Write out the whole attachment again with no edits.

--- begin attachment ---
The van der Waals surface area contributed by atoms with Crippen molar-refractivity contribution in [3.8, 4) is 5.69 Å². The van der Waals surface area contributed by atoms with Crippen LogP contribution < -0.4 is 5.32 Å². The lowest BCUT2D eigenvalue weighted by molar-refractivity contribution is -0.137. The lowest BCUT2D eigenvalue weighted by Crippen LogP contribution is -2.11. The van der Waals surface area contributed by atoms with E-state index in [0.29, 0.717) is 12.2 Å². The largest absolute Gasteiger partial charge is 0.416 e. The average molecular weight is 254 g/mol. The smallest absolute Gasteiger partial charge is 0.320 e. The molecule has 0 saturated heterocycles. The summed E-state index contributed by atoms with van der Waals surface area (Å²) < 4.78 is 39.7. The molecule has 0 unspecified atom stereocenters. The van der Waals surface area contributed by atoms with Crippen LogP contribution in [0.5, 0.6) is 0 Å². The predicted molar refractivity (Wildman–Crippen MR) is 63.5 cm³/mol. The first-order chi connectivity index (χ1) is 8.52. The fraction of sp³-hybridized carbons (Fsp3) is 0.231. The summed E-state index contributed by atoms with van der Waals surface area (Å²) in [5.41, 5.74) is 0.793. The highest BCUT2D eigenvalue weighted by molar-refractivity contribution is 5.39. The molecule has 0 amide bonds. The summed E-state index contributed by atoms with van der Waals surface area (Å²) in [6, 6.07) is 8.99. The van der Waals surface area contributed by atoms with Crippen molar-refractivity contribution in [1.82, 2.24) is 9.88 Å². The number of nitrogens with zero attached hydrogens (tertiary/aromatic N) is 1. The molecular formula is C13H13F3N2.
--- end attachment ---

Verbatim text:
The van der Waals surface area contributed by atoms with Crippen molar-refractivity contribution in [3.8, 4) is 5.69 Å². The van der Waals surface area contributed by atoms with Crippen LogP contribution < -0.4 is 5.32 Å². The lowest BCUT2D eigenvalue weighted by molar-refractivity contribution is -0.137. The lowest BCUT2D eigenvalue weighted by Crippen LogP contribution is -2.11. The van der Waals surface area contributed by atoms with E-state index in [0.29, 0.717) is 12.2 Å². The largest absolute Gasteiger partial charge is 0.416 e. The average molecular weight is 254 g/mol. The smallest absolute Gasteiger partial charge is 0.320 e. The molecule has 0 saturated heterocycles. The summed E-state index contributed by atoms with van der Waals surface area (Å²) < 4.78 is 39.7. The molecule has 0 unspecified atom stereocenters. The van der Waals surface area contributed by atoms with Crippen LogP contribution in [0.5, 0.6) is 0 Å². The predicted molar refractivity (Wildman–Crippen MR) is 63.5 cm³/mol. The first-order chi connectivity index (χ1) is 8.52. The fraction of sp³-hybridized carbons (Fsp3) is 0.231. The summed E-state index contributed by atoms with van der Waals surface area (Å²) in [5.41, 5.74) is 0.793. The highest BCUT2D eigenvalue weighted by molar-refractivity contribution is 5.39. The molecule has 0 amide bonds. The summed E-state index contributed by atoms with van der Waals surface area (Å²) in [6, 6.07) is 8.99. The van der Waals surface area contributed by atoms with Crippen molar-refractivity contribution in [1.82, 2.24) is 9.88 Å². The number of nitrogens with zero attached hydrogens (tertiary/aromatic N) is 1. The molecular formula is C13H13F3N2.